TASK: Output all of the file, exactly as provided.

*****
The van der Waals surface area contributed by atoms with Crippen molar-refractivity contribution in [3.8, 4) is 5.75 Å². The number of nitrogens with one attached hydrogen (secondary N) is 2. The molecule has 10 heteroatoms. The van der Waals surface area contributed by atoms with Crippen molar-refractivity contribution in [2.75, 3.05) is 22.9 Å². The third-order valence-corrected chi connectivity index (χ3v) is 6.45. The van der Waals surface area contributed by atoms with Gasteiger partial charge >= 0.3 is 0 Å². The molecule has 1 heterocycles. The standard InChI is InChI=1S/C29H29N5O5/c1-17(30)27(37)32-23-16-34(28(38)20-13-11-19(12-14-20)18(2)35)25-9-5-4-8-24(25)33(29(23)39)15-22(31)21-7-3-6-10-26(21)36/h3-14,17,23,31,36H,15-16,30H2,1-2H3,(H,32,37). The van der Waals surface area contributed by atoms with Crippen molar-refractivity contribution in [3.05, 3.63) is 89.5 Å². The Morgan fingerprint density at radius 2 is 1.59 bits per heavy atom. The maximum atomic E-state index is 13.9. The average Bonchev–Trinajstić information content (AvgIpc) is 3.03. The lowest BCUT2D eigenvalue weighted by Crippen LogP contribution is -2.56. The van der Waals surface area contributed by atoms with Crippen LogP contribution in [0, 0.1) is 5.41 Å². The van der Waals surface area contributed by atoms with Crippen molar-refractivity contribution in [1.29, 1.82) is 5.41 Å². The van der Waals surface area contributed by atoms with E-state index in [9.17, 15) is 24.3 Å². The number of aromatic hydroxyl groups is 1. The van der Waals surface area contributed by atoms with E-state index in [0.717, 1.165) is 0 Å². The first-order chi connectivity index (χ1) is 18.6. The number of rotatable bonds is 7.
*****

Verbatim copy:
The van der Waals surface area contributed by atoms with Crippen molar-refractivity contribution in [3.8, 4) is 5.75 Å². The number of nitrogens with one attached hydrogen (secondary N) is 2. The molecule has 10 heteroatoms. The van der Waals surface area contributed by atoms with Crippen molar-refractivity contribution in [2.75, 3.05) is 22.9 Å². The third-order valence-corrected chi connectivity index (χ3v) is 6.45. The van der Waals surface area contributed by atoms with Gasteiger partial charge >= 0.3 is 0 Å². The molecule has 1 heterocycles. The standard InChI is InChI=1S/C29H29N5O5/c1-17(30)27(37)32-23-16-34(28(38)20-13-11-19(12-14-20)18(2)35)25-9-5-4-8-24(25)33(29(23)39)15-22(31)21-7-3-6-10-26(21)36/h3-14,17,23,31,36H,15-16,30H2,1-2H3,(H,32,37). The van der Waals surface area contributed by atoms with Crippen molar-refractivity contribution in [3.05, 3.63) is 89.5 Å². The Morgan fingerprint density at radius 2 is 1.59 bits per heavy atom. The maximum atomic E-state index is 13.9. The average Bonchev–Trinajstić information content (AvgIpc) is 3.03. The lowest BCUT2D eigenvalue weighted by Crippen LogP contribution is -2.56. The van der Waals surface area contributed by atoms with Crippen LogP contribution in [0, 0.1) is 5.41 Å². The van der Waals surface area contributed by atoms with Crippen molar-refractivity contribution in [1.29, 1.82) is 5.41 Å². The van der Waals surface area contributed by atoms with E-state index in [9.17, 15) is 24.3 Å². The number of aromatic hydroxyl groups is 1. The van der Waals surface area contributed by atoms with E-state index in [0.717, 1.165) is 0 Å². The first-order chi connectivity index (χ1) is 18.6. The number of rotatable bonds is 7.